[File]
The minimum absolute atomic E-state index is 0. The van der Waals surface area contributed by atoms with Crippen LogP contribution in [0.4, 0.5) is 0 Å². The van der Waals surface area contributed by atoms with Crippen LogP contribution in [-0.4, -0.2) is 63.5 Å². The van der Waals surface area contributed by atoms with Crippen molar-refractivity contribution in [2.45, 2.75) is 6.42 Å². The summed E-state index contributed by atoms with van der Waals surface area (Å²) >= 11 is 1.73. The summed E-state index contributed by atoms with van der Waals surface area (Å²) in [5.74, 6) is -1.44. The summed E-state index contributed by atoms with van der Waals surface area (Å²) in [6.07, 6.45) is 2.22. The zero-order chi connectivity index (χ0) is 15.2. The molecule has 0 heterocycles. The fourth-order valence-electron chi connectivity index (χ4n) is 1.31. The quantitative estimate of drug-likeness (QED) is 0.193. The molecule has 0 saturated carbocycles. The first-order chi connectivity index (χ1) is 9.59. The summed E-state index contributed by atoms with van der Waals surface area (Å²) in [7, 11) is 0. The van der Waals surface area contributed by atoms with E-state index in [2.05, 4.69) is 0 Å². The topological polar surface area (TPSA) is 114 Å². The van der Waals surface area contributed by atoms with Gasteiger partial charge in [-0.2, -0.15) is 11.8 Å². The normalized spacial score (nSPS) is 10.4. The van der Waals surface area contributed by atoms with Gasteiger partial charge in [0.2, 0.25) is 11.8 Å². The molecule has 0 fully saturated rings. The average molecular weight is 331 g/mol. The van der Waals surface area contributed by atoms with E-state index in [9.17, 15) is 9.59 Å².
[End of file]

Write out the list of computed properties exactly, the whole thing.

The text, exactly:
The minimum absolute atomic E-state index is 0. The van der Waals surface area contributed by atoms with Crippen LogP contribution in [0.4, 0.5) is 0 Å². The van der Waals surface area contributed by atoms with Crippen LogP contribution in [-0.4, -0.2) is 63.5 Å². The van der Waals surface area contributed by atoms with Crippen molar-refractivity contribution in [2.45, 2.75) is 6.42 Å². The summed E-state index contributed by atoms with van der Waals surface area (Å²) >= 11 is 1.73. The summed E-state index contributed by atoms with van der Waals surface area (Å²) in [5.74, 6) is -1.44. The summed E-state index contributed by atoms with van der Waals surface area (Å²) in [6.07, 6.45) is 2.22. The zero-order chi connectivity index (χ0) is 15.2. The molecule has 0 heterocycles. The fourth-order valence-electron chi connectivity index (χ4n) is 1.31. The quantitative estimate of drug-likeness (QED) is 0.193. The molecule has 0 saturated carbocycles. The first-order chi connectivity index (χ1) is 9.59. The summed E-state index contributed by atoms with van der Waals surface area (Å²) in [7, 11) is 0. The van der Waals surface area contributed by atoms with E-state index in [2.05, 4.69) is 0 Å². The topological polar surface area (TPSA) is 114 Å². The van der Waals surface area contributed by atoms with Gasteiger partial charge in [-0.2, -0.15) is 11.8 Å². The normalized spacial score (nSPS) is 10.4. The van der Waals surface area contributed by atoms with Gasteiger partial charge in [0.2, 0.25) is 11.8 Å². The molecule has 0 fully saturated rings. The average molecular weight is 331 g/mol. The van der Waals surface area contributed by atoms with E-state index in [9.17, 15) is 9.59 Å².